The Complete UK Captain Britain

Captain Britain Weekly #1-39;
Super Spider-Man and Captain Britain #231-253;
Hulk Comic #1, 3-30, 42-55, 57-63;
Marvel Super-Heroes #377-388;
The Daredevils #1-11;
The Mighty World of Marvel #7-16;
Captain Britain #1-14.
New Mutants Annual #2
X-Men Annual #11
Captain America #305-306
The Knights of Pendragon #1-18
Captain Britain and MI13

Shortly after I discovered the work of Alan Moore I learned that he had written Captain Britain for Marvel UK and I immediately wanted to read those stories. In 1987, Chris Claremont and Alan Davis collaborated on Excalibur Special Edition and I again wanted to read those Moore/Davis Captain Britain stories. A year later, the popularity of the Excalibur ongoing series led to the release of a trade paperback collection of the last 17 installments of Captain Britain’s UK series. These stories were very good, and although they were drawn by Alan Davis, they had been written by Jamie Delano. I still wanted to read those Alan Moore stories! Finally, in 1995, Marvel released a Captain Britain mini-series (somewhat deceptively titled X-Men Archives: Captain Britain) which featured the stories immediately predating those contained in the tpb, drawn by Alan Davis and written by Dave Thorpe and… Alan Moore!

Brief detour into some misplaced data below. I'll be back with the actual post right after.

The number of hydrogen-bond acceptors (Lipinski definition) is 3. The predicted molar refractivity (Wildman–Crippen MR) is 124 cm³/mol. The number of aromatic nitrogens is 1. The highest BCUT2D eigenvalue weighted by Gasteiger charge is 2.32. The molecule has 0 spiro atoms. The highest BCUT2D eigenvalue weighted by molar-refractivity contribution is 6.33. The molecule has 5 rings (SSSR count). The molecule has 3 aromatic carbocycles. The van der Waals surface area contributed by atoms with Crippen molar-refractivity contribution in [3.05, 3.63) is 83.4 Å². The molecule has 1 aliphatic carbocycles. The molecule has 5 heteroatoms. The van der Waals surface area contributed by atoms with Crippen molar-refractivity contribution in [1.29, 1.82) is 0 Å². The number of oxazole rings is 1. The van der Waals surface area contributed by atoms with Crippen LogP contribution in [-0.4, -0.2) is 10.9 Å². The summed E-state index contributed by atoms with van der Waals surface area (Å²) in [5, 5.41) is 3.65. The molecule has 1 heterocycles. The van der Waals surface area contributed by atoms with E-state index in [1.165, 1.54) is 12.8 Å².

I was familiar with earlier appearances of Captain Britain in his original costume (from Marvel Team-Up #65-66 among others) as well as more recent appearances (such as New Mutants Annual #2, X-Men Annual #11 and Captain America #305-306), but I was interested in the significance of his sartorial shift. The first story in X-Men Archives: Captain Britain #1 cleared that up, but the stories began in medias res (or so I had perceived at the time), and I wanted to know what happened before that!

Flash forward nearly 15 years to 2009 and the recently concluded Marvelman/Miracleman discussion which got me interested in Captain Britain all over again! Marvel recently released a Captain Britain Omnibus, and judging by the costume the title character was wearing on the cover, I was about to have my curiosity slaked at last! So I culled some duplicated comic strip collections from my shelves and traded them in for the hefty volume, only to discover it contained only the Thorpe/Moore/Delano and Davis stories I already owned! But I also found out that all of the original stories I was interested have been collected in British editions.

So starting soon I will begin to cover Captain Britain’s entire UK run!

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  • I only have the Moore-Davis issues that were collected into the TPB (covered on the old board here), so I eagerly await your descriptions of the other writers' issues. And I'd probably like to reread the Moore-Davis run myself.
  • I have two Captain Britain TPBs. I need to check and see what they contain. I'm sure one has the stories from the b&w magazine.